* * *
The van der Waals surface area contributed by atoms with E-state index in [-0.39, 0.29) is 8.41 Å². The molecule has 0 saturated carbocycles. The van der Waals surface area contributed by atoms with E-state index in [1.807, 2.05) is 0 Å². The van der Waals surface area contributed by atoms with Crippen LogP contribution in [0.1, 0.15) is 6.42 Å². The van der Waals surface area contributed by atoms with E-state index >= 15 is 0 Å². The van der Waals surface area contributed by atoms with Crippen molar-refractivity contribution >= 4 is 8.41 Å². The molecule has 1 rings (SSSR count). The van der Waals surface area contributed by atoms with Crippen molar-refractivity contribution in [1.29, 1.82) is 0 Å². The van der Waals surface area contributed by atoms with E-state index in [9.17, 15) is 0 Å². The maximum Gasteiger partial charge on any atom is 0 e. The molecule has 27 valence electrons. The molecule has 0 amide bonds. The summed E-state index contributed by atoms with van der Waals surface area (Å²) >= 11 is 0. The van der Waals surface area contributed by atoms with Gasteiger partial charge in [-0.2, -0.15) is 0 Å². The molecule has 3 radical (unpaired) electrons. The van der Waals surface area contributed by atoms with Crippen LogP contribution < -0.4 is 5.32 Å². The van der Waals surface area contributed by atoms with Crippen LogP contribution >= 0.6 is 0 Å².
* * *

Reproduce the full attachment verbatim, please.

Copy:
The van der Waals surface area contributed by atoms with E-state index in [-0.39, 0.29) is 8.41 Å². The molecule has 0 saturated carbocycles. The van der Waals surface area contributed by atoms with E-state index in [1.807, 2.05) is 0 Å². The van der Waals surface area contributed by atoms with Crippen LogP contribution in [0.1, 0.15) is 6.42 Å². The van der Waals surface area contributed by atoms with E-state index >= 15 is 0 Å². The van der Waals surface area contributed by atoms with Crippen molar-refractivity contribution >= 4 is 8.41 Å². The molecule has 1 rings (SSSR count). The van der Waals surface area contributed by atoms with Crippen molar-refractivity contribution in [1.29, 1.82) is 0 Å². The van der Waals surface area contributed by atoms with E-state index in [9.17, 15) is 0 Å². The maximum Gasteiger partial charge on any atom is 0 e. The molecule has 27 valence electrons. The molecule has 0 amide bonds. The summed E-state index contributed by atoms with van der Waals surface area (Å²) >= 11 is 0. The van der Waals surface area contributed by atoms with Gasteiger partial charge in [-0.2, -0.15) is 0 Å². The molecule has 3 radical (unpaired) electrons. The van der Waals surface area contributed by atoms with Crippen LogP contribution < -0.4 is 5.32 Å². The van der Waals surface area contributed by atoms with Crippen LogP contribution >= 0.6 is 0 Å².